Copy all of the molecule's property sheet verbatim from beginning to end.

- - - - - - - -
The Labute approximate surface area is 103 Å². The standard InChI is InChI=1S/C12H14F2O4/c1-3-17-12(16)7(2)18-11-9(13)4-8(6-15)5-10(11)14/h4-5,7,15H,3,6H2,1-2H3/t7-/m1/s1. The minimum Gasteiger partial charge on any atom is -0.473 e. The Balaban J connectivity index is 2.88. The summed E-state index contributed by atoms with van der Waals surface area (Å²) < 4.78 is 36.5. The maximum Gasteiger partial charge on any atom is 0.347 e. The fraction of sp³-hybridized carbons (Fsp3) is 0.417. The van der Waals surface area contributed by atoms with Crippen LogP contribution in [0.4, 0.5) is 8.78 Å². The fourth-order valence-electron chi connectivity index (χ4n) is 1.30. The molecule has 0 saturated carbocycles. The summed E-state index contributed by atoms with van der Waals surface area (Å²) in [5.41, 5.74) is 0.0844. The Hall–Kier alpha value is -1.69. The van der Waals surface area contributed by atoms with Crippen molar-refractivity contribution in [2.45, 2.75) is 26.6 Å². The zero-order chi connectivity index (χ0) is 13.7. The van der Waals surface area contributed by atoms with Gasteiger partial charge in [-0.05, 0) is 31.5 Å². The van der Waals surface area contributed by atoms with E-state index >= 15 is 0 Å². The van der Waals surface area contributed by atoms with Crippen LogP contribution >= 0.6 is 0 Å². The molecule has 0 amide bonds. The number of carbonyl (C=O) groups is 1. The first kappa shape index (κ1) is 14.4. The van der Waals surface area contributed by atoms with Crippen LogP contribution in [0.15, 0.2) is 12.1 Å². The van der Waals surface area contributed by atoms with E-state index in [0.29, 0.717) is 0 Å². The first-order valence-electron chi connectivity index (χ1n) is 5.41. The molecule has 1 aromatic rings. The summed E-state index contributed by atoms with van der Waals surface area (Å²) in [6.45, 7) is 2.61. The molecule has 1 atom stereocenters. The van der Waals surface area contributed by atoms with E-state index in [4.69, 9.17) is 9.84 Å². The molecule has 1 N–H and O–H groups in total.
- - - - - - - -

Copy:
The Labute approximate surface area is 103 Å². The standard InChI is InChI=1S/C12H14F2O4/c1-3-17-12(16)7(2)18-11-9(13)4-8(6-15)5-10(11)14/h4-5,7,15H,3,6H2,1-2H3/t7-/m1/s1. The minimum Gasteiger partial charge on any atom is -0.473 e. The Balaban J connectivity index is 2.88. The summed E-state index contributed by atoms with van der Waals surface area (Å²) < 4.78 is 36.5. The maximum Gasteiger partial charge on any atom is 0.347 e. The fraction of sp³-hybridized carbons (Fsp3) is 0.417. The van der Waals surface area contributed by atoms with Crippen LogP contribution in [0.4, 0.5) is 8.78 Å². The fourth-order valence-electron chi connectivity index (χ4n) is 1.30. The molecule has 0 saturated carbocycles. The summed E-state index contributed by atoms with van der Waals surface area (Å²) in [5.41, 5.74) is 0.0844. The Hall–Kier alpha value is -1.69. The van der Waals surface area contributed by atoms with Crippen molar-refractivity contribution in [2.45, 2.75) is 26.6 Å². The zero-order chi connectivity index (χ0) is 13.7. The van der Waals surface area contributed by atoms with Gasteiger partial charge in [-0.05, 0) is 31.5 Å². The van der Waals surface area contributed by atoms with E-state index >= 15 is 0 Å². The van der Waals surface area contributed by atoms with Crippen LogP contribution >= 0.6 is 0 Å². The molecule has 0 amide bonds. The number of carbonyl (C=O) groups is 1. The first kappa shape index (κ1) is 14.4. The van der Waals surface area contributed by atoms with Crippen LogP contribution in [0.15, 0.2) is 12.1 Å². The van der Waals surface area contributed by atoms with E-state index in [0.29, 0.717) is 0 Å². The first-order valence-electron chi connectivity index (χ1n) is 5.41. The molecule has 1 aromatic rings. The summed E-state index contributed by atoms with van der Waals surface area (Å²) in [6.45, 7) is 2.61. The molecule has 1 atom stereocenters. The van der Waals surface area contributed by atoms with E-state index in [4.69, 9.17) is 9.84 Å². The molecule has 1 N–H and O–H groups in total.